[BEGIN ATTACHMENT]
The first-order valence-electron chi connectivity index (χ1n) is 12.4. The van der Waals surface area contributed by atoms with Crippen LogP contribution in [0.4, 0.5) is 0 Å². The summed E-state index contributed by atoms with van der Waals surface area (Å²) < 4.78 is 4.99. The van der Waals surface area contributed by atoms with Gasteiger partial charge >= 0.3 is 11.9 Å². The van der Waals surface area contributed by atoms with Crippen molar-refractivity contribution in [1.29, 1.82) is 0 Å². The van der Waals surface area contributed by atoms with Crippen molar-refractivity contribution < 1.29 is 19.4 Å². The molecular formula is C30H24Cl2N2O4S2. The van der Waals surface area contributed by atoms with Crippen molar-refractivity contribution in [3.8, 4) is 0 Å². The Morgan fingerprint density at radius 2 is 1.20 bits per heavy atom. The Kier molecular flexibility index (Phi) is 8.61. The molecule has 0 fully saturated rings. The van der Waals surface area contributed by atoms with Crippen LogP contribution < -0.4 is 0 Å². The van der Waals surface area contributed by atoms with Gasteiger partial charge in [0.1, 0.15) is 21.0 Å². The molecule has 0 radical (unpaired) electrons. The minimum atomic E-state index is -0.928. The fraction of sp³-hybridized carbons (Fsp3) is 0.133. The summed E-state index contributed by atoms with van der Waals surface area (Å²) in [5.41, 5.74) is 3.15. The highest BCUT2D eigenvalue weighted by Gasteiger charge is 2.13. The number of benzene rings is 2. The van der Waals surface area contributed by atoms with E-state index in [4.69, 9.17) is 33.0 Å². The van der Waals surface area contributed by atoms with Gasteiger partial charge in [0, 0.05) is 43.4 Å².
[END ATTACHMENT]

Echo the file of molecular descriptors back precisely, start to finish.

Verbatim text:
The first-order valence-electron chi connectivity index (χ1n) is 12.4. The van der Waals surface area contributed by atoms with Crippen LogP contribution in [0.4, 0.5) is 0 Å². The summed E-state index contributed by atoms with van der Waals surface area (Å²) < 4.78 is 4.99. The van der Waals surface area contributed by atoms with Gasteiger partial charge >= 0.3 is 11.9 Å². The van der Waals surface area contributed by atoms with Crippen molar-refractivity contribution in [1.29, 1.82) is 0 Å². The van der Waals surface area contributed by atoms with Crippen molar-refractivity contribution < 1.29 is 19.4 Å². The molecular formula is C30H24Cl2N2O4S2. The van der Waals surface area contributed by atoms with Crippen molar-refractivity contribution in [3.8, 4) is 0 Å². The Morgan fingerprint density at radius 2 is 1.20 bits per heavy atom. The Kier molecular flexibility index (Phi) is 8.61. The molecule has 0 fully saturated rings. The van der Waals surface area contributed by atoms with Crippen LogP contribution < -0.4 is 0 Å². The van der Waals surface area contributed by atoms with Gasteiger partial charge in [0.1, 0.15) is 21.0 Å². The molecule has 0 radical (unpaired) electrons. The minimum atomic E-state index is -0.928. The fraction of sp³-hybridized carbons (Fsp3) is 0.133. The summed E-state index contributed by atoms with van der Waals surface area (Å²) in [5.41, 5.74) is 3.15. The highest BCUT2D eigenvalue weighted by Gasteiger charge is 2.13. The number of benzene rings is 2. The van der Waals surface area contributed by atoms with E-state index in [4.69, 9.17) is 33.0 Å². The van der Waals surface area contributed by atoms with Gasteiger partial charge in [0, 0.05) is 43.4 Å².